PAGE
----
In January, JPMorgan Chase lost a court battle with General Motors’ creditors’ committee regarding the accidental termination of JPMorgan’s UCC securing a $1.5 billion loan. Ruskin Moscou Faltischek attorney Jeffrey A. Wurst dissects the resulting court cases surrounding the notorious GM bankruptcy and resulting fallout from JPMorgan’s costly mistake.
During its active operating period, the bankruptcy of General Motors made headlines daily if, for nothing else, its magnitude. The GM bankruptcy continues to warrant our attention. The latest developments came in January, when JPMorgan lost a court battle with GM’s creditors’ committee regarding the mistaken termination of the UCC securing a $1.5 billion loan.
The committee brought an action for a determination that JPMorgan had relinquished its rights to collateral securing the loan. On January 21, 2015, the U.S. Court of Appeals for the Second Circuit reversed the decision of the Bankruptcy Court for the Southern District of New York (Gerber, U.S.B.J.), which held that a UCC-3 termination statement filed by mistake was unauthorized and not effective to terminate the secured lender’s interest in the debtor’s property. The story that follows should leave you, at the very least, scratching your head.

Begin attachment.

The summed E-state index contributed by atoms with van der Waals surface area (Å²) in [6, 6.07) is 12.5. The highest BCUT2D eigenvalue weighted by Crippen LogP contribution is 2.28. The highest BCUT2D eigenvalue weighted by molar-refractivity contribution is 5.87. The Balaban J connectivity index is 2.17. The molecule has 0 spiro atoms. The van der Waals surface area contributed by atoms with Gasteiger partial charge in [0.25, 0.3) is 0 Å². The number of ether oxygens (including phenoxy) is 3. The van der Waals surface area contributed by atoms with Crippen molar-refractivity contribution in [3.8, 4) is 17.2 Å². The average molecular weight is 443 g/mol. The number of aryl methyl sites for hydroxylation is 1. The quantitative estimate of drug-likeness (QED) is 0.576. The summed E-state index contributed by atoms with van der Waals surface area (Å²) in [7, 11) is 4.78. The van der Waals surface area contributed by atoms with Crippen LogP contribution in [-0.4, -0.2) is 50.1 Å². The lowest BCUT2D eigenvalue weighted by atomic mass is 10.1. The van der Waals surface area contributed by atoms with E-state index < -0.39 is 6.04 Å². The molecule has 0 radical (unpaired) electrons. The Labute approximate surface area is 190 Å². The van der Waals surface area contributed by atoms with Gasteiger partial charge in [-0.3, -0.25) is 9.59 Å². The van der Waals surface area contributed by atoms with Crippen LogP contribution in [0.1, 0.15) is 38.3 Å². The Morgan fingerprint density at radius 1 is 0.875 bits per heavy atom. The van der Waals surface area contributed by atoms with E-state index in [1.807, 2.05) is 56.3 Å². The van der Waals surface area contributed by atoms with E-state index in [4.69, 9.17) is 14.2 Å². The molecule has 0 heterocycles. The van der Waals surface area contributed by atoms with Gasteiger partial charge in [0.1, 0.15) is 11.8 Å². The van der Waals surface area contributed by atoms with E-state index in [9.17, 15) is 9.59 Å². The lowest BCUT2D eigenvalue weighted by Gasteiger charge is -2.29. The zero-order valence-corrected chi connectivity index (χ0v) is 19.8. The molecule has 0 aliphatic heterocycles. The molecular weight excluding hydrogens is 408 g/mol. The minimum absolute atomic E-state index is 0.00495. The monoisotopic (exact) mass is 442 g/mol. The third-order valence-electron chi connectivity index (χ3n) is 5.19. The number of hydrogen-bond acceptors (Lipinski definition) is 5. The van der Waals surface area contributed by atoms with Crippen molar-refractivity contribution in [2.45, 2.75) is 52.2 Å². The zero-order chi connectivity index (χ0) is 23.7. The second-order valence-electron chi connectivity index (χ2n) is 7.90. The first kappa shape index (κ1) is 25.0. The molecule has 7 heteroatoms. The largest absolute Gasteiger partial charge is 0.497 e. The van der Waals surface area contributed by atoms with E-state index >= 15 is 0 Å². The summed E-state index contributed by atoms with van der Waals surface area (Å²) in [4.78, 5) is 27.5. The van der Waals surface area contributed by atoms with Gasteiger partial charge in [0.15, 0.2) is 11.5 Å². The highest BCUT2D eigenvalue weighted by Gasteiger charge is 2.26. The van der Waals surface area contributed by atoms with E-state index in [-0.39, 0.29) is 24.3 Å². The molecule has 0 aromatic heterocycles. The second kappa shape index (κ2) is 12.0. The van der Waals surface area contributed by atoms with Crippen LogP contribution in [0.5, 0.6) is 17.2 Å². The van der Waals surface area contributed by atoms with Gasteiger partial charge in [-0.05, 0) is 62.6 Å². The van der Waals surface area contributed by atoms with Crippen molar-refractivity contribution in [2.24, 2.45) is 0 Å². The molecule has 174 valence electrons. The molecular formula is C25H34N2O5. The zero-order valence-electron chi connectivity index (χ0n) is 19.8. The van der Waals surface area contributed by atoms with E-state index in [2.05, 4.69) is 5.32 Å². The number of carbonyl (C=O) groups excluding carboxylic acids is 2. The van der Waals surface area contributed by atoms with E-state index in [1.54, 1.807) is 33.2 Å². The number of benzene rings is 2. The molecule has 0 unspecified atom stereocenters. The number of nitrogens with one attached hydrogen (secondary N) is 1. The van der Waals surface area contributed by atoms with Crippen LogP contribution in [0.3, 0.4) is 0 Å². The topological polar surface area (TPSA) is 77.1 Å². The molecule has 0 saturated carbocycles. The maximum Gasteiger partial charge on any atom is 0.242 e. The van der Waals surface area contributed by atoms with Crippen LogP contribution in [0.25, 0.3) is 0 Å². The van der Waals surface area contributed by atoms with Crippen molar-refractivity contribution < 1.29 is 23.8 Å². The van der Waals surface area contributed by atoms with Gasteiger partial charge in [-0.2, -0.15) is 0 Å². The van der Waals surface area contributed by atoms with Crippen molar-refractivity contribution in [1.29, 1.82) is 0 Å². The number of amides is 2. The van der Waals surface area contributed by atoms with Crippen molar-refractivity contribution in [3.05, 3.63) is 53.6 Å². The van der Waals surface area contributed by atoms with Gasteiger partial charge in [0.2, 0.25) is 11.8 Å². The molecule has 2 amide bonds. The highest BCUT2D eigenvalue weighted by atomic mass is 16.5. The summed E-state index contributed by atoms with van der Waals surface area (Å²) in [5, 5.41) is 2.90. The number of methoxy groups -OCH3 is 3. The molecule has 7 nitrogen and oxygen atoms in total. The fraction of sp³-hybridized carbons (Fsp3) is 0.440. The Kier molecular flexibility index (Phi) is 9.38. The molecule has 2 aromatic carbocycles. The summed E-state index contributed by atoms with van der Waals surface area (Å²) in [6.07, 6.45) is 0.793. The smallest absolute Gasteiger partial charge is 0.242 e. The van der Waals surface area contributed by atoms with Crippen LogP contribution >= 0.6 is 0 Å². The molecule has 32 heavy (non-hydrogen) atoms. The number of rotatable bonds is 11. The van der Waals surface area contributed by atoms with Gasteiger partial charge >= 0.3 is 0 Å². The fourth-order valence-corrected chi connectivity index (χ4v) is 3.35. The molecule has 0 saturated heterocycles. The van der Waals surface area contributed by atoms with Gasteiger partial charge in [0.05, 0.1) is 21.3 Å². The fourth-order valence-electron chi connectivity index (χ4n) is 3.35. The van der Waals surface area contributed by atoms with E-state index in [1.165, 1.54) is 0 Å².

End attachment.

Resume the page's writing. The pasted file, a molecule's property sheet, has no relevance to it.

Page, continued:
In October 2001, JPMorgan Chase Bank, as administrative agent, provided a $300 million financing to GM by way of a synthetic lease, secured by liens. UCC-1 financing statements were filed on behalf of JP Morgan, as administrative agent, and as the secured party of record. In 2006, JP Morgan also served as the administrative agent and secured party of record on behalf of a completely different syndicate of lenders with regard to the term loan to GM in the approximate amount of $1.5 billion. This term loan was perfected by the filing of UCC-1 financing statements, but with one particular UCC-1 financing statement filed with the Secretary of State of Delaware. The Main UCC-1 covered, among other things, all of the equipment and fixtures at 42 GM facilities.